Abstract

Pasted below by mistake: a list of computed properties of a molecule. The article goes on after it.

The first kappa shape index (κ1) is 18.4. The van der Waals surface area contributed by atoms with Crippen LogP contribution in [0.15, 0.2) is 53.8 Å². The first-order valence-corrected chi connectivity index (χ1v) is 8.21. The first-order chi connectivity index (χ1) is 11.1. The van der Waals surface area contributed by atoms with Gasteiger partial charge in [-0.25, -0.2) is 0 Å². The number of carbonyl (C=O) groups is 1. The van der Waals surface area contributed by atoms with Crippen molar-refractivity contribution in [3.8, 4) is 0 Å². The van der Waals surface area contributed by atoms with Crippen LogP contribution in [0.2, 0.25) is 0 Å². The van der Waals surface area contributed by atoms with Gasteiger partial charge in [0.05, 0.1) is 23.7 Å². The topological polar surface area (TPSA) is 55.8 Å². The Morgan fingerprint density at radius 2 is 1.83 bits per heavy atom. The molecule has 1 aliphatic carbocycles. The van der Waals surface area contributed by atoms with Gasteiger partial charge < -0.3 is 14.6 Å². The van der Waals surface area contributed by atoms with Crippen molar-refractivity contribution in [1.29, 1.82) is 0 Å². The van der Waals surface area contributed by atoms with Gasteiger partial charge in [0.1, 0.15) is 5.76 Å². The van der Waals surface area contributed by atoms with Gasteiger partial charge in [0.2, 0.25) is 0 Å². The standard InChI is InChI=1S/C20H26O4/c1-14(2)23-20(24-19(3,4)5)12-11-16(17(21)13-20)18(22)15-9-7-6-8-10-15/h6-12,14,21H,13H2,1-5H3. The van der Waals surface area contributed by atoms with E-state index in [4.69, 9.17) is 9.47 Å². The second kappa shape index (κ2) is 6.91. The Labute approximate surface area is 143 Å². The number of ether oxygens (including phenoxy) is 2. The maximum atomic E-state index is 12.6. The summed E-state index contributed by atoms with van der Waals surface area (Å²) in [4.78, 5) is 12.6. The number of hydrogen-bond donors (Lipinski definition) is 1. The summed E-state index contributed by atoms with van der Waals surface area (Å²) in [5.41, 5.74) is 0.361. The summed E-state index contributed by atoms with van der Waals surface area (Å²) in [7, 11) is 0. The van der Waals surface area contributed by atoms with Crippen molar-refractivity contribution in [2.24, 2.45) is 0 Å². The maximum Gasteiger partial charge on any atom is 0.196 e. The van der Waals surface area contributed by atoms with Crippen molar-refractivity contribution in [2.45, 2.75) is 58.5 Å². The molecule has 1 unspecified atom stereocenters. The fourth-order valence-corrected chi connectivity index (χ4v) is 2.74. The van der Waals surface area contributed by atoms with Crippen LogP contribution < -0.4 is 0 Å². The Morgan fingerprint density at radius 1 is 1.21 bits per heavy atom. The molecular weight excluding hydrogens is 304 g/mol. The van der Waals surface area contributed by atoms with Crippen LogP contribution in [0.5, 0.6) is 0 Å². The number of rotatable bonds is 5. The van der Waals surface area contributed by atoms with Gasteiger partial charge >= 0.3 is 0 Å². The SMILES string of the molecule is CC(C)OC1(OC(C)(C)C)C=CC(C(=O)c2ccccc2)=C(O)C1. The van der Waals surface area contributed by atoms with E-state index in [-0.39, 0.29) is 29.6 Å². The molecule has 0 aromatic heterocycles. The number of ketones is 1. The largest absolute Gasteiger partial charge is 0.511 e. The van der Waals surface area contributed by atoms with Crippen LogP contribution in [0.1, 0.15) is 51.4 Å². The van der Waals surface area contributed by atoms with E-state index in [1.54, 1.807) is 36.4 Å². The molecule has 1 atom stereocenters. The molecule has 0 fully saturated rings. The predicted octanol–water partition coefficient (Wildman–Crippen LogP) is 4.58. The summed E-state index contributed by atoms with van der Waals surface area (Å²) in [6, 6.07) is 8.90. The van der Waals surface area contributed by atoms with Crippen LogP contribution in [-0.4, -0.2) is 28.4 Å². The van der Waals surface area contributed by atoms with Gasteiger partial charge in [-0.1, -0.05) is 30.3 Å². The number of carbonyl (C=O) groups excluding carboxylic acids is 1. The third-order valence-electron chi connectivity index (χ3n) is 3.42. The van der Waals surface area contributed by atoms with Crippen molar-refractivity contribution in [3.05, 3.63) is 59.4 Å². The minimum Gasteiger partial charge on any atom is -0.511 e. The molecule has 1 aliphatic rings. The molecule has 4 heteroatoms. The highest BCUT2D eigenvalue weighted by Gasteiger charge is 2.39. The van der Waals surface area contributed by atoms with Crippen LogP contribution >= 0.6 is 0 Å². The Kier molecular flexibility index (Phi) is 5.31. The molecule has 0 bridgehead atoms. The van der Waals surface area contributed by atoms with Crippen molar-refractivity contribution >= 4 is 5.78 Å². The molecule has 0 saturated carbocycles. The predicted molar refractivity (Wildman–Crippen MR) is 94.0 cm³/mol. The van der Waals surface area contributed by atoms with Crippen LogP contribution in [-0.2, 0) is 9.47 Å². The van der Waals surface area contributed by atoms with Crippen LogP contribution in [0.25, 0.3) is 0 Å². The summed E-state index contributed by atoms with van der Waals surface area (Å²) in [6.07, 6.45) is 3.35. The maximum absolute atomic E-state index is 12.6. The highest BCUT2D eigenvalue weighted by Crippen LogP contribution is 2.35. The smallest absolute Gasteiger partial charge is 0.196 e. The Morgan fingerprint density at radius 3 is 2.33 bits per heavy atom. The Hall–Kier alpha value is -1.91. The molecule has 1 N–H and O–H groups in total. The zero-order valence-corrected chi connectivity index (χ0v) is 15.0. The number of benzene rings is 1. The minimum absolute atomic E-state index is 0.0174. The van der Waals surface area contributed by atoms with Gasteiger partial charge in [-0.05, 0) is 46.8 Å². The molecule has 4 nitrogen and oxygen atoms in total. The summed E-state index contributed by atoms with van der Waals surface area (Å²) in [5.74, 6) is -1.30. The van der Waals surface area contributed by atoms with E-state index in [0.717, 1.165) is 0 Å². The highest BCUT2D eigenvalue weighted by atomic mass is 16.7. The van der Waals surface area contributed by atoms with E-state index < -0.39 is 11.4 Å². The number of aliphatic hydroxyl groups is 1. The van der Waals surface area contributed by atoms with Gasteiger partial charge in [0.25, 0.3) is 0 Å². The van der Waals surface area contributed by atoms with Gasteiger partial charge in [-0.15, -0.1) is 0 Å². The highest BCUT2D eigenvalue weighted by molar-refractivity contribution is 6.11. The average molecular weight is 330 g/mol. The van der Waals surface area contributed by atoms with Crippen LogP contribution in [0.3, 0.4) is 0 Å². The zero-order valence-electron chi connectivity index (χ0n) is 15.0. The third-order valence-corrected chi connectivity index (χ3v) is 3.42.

Conceptual flow models provide a framework for predictive modeling of contaminant transport. This study tests the assumptions of steady-state flow and a unit hydraulic gradient in a 177-m-thick vadose zone beneath a mixed waste site, using a network of advanced tensiometers. The conceptual flow model at the waste site, located on the Idaho National Engineering Laboratory (INEEL), describes moisture movement through a geologically complex site comprising basalt flows intercalated with sedimentary interbeds. The presence of sedimentary interbeds is expected to dampen and store much of the episodic recharge, resulting in near steady-state conditions and unit gradient flow. Thirty advanced tensiometers in 18 wells provided field water potential data at depths ranging from 6.7 to 73.5 m below land surface (bls), beneath and adjacent to the waste site. Measured water potentials from February 2000 through August 2002 ranged from near saturation (−30 cm of water) to about −400 cm of water. Above 17 m, the observed long-term drying trends were presumed to be a response to the cumulative effect of lower than average annual precipitation for the last 3 yr (2000–2002). Below 17 m, steady-state conditions were observed at more than one-half of the monitored locations. However, long-term drying and wetting trends were also observed at 9 of the 25 monitored locations below 17 m, in contrast to the steady-state flow assumptions in the conceptual model. Long-term water potential changes ranged from about 20 to 200 cm of water. It is hypothesized that these drying trends are related to areas of focused infiltration, such as drainage ditches, and are a response to decreased runoff from three years of less than average precipitation. A unit gradient was indicated by aligning dispersed monitoring locations along a presumed vertical profile.

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